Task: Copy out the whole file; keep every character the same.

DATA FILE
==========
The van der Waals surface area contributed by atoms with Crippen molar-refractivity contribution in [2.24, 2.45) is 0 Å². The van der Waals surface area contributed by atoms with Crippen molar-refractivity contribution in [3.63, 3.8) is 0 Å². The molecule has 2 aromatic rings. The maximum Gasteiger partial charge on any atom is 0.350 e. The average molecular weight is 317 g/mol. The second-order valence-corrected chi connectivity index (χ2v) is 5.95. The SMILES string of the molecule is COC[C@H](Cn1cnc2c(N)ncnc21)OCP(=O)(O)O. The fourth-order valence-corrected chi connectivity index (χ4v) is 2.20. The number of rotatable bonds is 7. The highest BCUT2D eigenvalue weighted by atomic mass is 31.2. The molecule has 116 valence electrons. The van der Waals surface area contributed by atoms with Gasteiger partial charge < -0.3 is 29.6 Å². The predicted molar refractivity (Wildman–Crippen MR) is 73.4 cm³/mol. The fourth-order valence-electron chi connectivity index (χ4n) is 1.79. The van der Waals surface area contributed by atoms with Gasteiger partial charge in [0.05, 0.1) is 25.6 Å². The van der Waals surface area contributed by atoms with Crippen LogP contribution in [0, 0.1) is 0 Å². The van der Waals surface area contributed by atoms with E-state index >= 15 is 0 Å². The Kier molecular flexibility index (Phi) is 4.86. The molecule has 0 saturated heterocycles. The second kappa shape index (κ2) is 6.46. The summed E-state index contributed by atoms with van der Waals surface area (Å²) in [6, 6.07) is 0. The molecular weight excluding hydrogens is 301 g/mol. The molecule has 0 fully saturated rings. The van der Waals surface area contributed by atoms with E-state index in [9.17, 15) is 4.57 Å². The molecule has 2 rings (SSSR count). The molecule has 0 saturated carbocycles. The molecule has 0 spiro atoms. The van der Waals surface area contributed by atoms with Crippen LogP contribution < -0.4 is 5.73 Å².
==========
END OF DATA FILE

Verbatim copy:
The van der Waals surface area contributed by atoms with Crippen molar-refractivity contribution in [2.24, 2.45) is 0 Å². The van der Waals surface area contributed by atoms with Crippen molar-refractivity contribution in [3.63, 3.8) is 0 Å². The molecule has 2 aromatic rings. The maximum Gasteiger partial charge on any atom is 0.350 e. The average molecular weight is 317 g/mol. The second-order valence-corrected chi connectivity index (χ2v) is 5.95. The SMILES string of the molecule is COC[C@H](Cn1cnc2c(N)ncnc21)OCP(=O)(O)O. The fourth-order valence-corrected chi connectivity index (χ4v) is 2.20. The number of rotatable bonds is 7. The highest BCUT2D eigenvalue weighted by atomic mass is 31.2. The molecule has 116 valence electrons. The van der Waals surface area contributed by atoms with Gasteiger partial charge < -0.3 is 29.6 Å². The predicted molar refractivity (Wildman–Crippen MR) is 73.4 cm³/mol. The fourth-order valence-electron chi connectivity index (χ4n) is 1.79. The van der Waals surface area contributed by atoms with Gasteiger partial charge in [0.05, 0.1) is 25.6 Å². The van der Waals surface area contributed by atoms with Crippen LogP contribution in [0, 0.1) is 0 Å². The van der Waals surface area contributed by atoms with E-state index >= 15 is 0 Å². The Kier molecular flexibility index (Phi) is 4.86. The molecule has 0 saturated heterocycles. The second kappa shape index (κ2) is 6.46. The summed E-state index contributed by atoms with van der Waals surface area (Å²) in [6, 6.07) is 0. The molecular weight excluding hydrogens is 301 g/mol. The molecule has 0 fully saturated rings. The van der Waals surface area contributed by atoms with E-state index in [9.17, 15) is 4.57 Å². The molecule has 2 rings (SSSR count). The molecule has 0 saturated carbocycles. The molecule has 0 spiro atoms. The van der Waals surface area contributed by atoms with Crippen LogP contribution < -0.4 is 5.73 Å².